Iraq’s Electricity Crisis

BY: Danieal Ranjbar

Iraq’s Electricity Crisis

PEJOURNAL – Seventeen years after the US occupation of Iraq, and despite spending tens of billions of dollars in Baghdad to get out of the electricity crisis, Washington’s interests demand that this problem remain unresolved.

Every year in the summer, with rising temperatures and rising electricity consumption and the government’s quota for municipal electricity, large demonstrations are held throughout the country, especially in the southern provinces. This year, large numbers of Iraqis in different provinces have taken to the streets again to protest the poor state of services, unfair distribution of electricity and poor living conditions, calling for the removal of a number of officials and finding solutions to the country’s long-standing problems.

For nearly three decades, Iraq, rich in energy resources, has been unable to solve its electricity problem, and the electricity case has become a confusing puzzle due to various variables that none of the governments that have come to power in Iraq since 2003 has been able to solve. They have to resolve it.

From 1991 to 2003, when the United States destroyed all of Iraq’s infrastructure in a devastating war and then international sanctions, and from 2003 to 2020, when the United States turned on Iraq’s electricity, the country still had 24 hours of full light.

According to an official report from the Iraqi Ministry of Electricity, the country needs 23,000 megawatts of electricity to supply electricity 24 hours a day, especially in the hot season when the need for electricity increases.

In the second government of then-Prime Minister Nouri al-Maliki (2010-2014), Iraq sought to rely on US General Electric and diversify its sources of electricity, the first step being the purchase of electricity from the Islamic Republic of Iran. The Islamic Republic of Iran is currently injecting 1,350 megawatts of electricity into the Iraqi national grid with four transmission lines, in addition to supplying gas to the country’s power plants.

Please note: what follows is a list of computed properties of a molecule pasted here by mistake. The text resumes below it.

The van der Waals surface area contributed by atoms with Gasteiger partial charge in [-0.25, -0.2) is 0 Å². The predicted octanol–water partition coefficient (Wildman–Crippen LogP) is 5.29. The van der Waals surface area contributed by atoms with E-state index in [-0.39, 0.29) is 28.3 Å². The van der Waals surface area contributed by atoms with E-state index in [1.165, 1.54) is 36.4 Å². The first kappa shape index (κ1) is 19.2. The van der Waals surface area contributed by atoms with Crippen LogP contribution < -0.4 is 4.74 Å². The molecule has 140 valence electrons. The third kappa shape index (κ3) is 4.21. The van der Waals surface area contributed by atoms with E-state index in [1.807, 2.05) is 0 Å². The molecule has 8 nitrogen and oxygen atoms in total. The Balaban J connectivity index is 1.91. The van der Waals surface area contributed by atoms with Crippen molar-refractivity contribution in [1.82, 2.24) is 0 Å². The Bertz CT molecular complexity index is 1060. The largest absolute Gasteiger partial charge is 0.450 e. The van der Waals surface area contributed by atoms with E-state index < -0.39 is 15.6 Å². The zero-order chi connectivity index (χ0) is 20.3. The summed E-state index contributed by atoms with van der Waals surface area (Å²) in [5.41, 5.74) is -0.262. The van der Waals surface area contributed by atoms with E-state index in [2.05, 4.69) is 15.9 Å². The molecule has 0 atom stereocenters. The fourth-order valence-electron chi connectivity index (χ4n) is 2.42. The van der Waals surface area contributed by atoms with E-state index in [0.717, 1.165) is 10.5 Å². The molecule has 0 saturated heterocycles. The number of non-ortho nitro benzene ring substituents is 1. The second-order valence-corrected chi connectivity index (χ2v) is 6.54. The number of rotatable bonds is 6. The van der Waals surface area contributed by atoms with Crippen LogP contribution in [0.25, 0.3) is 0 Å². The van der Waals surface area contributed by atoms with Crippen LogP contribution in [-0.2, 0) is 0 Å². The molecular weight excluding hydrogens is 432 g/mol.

In addition to building two power plants in Baghdad and al-Haydariyah in Najaf, Iran is also building a 3,000-megawatt power plant in Basra, southern Iraq, which has begun equipping the southern provinces with part of that power.

Turkey is another country from which Iraq supplied part of its electricity needs, which before the 2014 events, injected about 500 MW into the Iraqi electricity grid. Turkey’s electricity supply was cut off following an attack by the ISIS terrorist group, but recently, according to the Iraqi Ministry of Electricity, consultations have begun with Ankara to supply 650 MW of energy through two power transmission lines in northern Iraq.

Sattar al-Anabi, a representative of the Sairun coalition in the Iraqi parliament, then called for using Egypt’s experience to end the country’s electricity shortage crisis. “The electricity crisis cannot be resolved in a month or two,” Laanabi said of his views on the Iraq electricity crisis. There was a problem similar to the Iraq problem in Egypt, which was solved with the help of the German company Siemens and the construction of three power plants in just one and a half years and the production of 12,000 MW of electricity, and this amount is enough for us to get through the current crisis. Provide the electricity we need in the coming years.

Iraq’s third option was to sign a contract with the German company Siemens. During the visit of the then Iraqi Prime Minister Adel Abdul Mahdi to Berlin last year, a contract worth 14 billion and 650 million euros was signed between the Iraqi Ministry of Electricity and the German company.